Happy Friday to our SmallGovCon readers! This weekend, I’ll be watching my hometown Chiefs as they begin their journey towards repeating as Super Bowl Champions. Hope you all have have a nice weekend.
But before the weekend, be sure to check out some important federal contracting updates. This week saw a number of key updates for government contractors, including a commentary on GSA bid protest success, a number of GSA acquisitions, and a GSA supply chain security measure.
Let’s face it: most people won’t look back on 2020 with anything remotely approaching nostalgia. Here at Koprince Law LLC, we are eager to turn the page and move on with 2021, too.
But small businesses shouldn’t forget 2020 completely. The year brought many important developments, including major changes to some key government contracting rules that our readers should remember. So here, in a nutshell, are the most important 2020 government contracting changes and legal developments for small businesses.
SBA has issued its rule allowing for an extension of 8(a) program terms by one year, as directed by Congress. The rule will be effective immediately on January 13 (barring some publication delay). Read on for the key terms from the new rule.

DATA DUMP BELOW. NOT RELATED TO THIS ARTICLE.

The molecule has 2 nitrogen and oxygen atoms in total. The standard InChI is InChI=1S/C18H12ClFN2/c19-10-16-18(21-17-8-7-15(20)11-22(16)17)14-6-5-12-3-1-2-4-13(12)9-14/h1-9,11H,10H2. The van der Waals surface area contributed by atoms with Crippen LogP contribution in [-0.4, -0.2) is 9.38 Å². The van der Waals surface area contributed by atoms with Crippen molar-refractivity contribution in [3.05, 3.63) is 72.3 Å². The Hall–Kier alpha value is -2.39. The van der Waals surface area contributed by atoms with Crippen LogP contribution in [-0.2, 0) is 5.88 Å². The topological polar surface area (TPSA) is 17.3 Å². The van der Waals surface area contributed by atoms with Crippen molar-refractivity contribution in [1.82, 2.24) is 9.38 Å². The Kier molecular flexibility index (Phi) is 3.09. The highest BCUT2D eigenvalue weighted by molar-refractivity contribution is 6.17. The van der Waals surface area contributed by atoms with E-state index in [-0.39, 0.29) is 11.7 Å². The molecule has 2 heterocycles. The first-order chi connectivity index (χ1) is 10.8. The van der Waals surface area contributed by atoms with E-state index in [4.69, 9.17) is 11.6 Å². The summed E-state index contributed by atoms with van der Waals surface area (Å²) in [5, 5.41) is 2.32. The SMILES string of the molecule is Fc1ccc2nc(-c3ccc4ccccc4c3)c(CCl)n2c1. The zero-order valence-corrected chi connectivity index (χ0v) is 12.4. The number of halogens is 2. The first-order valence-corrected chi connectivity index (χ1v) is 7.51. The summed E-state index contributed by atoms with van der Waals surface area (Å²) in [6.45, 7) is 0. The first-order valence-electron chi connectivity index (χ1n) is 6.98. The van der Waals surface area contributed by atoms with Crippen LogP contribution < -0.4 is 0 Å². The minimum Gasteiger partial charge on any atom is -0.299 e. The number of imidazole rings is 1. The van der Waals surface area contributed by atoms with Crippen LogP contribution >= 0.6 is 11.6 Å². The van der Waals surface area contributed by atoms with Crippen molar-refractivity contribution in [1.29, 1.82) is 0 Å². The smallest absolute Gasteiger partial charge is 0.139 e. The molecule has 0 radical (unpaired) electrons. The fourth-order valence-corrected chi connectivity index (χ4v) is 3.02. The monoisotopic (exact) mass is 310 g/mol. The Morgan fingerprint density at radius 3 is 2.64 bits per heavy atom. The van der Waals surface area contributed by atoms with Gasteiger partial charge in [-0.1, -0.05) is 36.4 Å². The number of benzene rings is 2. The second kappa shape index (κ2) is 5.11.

I was going to wish a Happy New Year to our readers, and I still hope people are having a nice start to the New Year. But the recent violence in the Capital has cast a pall over the start to this year. As citizens of this fine country and people striving to improve federal government services, I think we can agree it was an event that should never be repeated.
But, as federal contractors know, the government continues to function and we bring you these recent federal contracting updates, including reports on spending in the last fiscal year, relief funds going to contractors, and an expansion of Women’s Business Centers.
Since the COVID-19 Relief Bill passed was enacted on December 27 (including the 8(a) term extension that we discussed earlier), the 15-day window for SBA’s rules on the extension falls on January 11. Here are some thoughts on how we think SBA may fill in the gaps for this important 8(a) term extension, based on our interpretation of the statute and feedback from SBA.
While it’s always exciting to look to a new year, moving on from 2020 will be especially meaningful. However, there were a number of important updates to federal contracting rules in 2020 that we were excited to share with our readers.
We wish our readers a happy and healthy start to 2021! We’ll continue to keep you up to date on all matters federal contracting.
Merry Christmas and Happy Holidays to all our SmallGovCon readers! Hope you have a happy and healthy time over the holidays. But in case you need some reading to tide you over, here are some of the top government contracting updates from this week.
These included insights on a potential government shutdown, updates on passage of the NDAA passage and COVID-19 relief bills, and more on the SolarWinds breach.